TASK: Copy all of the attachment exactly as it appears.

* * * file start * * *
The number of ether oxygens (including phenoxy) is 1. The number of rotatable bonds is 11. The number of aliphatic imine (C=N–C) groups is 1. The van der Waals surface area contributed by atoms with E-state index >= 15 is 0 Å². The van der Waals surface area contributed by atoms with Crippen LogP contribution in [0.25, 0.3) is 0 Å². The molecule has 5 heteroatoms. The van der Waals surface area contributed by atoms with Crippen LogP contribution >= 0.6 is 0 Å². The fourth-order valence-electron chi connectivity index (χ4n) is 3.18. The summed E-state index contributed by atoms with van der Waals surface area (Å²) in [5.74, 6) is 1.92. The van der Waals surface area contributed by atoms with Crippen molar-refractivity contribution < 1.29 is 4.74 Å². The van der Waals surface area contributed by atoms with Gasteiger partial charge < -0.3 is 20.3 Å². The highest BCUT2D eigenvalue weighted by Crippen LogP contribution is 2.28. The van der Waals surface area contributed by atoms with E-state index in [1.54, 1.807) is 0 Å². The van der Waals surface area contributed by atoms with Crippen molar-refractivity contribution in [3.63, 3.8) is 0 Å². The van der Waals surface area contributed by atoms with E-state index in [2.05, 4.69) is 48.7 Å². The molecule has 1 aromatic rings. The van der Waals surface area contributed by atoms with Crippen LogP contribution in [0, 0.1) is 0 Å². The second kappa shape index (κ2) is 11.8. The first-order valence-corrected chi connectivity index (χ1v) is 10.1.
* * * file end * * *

The number of ether oxygens (including phenoxy) is 1. The number of rotatable bonds is 11. The number of aliphatic imine (C=N–C) groups is 1. The van der Waals surface area contributed by atoms with E-state index >= 15 is 0 Å². The van der Waals surface area contributed by atoms with Crippen LogP contribution in [0.25, 0.3) is 0 Å². The molecule has 5 heteroatoms. The van der Waals surface area contributed by atoms with Crippen LogP contribution >= 0.6 is 0 Å². The fourth-order valence-electron chi connectivity index (χ4n) is 3.18. The summed E-state index contributed by atoms with van der Waals surface area (Å²) in [5.74, 6) is 1.92. The van der Waals surface area contributed by atoms with Crippen molar-refractivity contribution < 1.29 is 4.74 Å². The van der Waals surface area contributed by atoms with Gasteiger partial charge < -0.3 is 20.3 Å². The highest BCUT2D eigenvalue weighted by Crippen LogP contribution is 2.28. The van der Waals surface area contributed by atoms with E-state index in [1.54, 1.807) is 0 Å². The van der Waals surface area contributed by atoms with Crippen molar-refractivity contribution in [3.63, 3.8) is 0 Å². The van der Waals surface area contributed by atoms with E-state index in [2.05, 4.69) is 48.7 Å². The molecule has 1 aromatic rings. The van der Waals surface area contributed by atoms with Crippen LogP contribution in [0, 0.1) is 0 Å². The second kappa shape index (κ2) is 11.8. The first-order valence-corrected chi connectivity index (χ1v) is 10.1.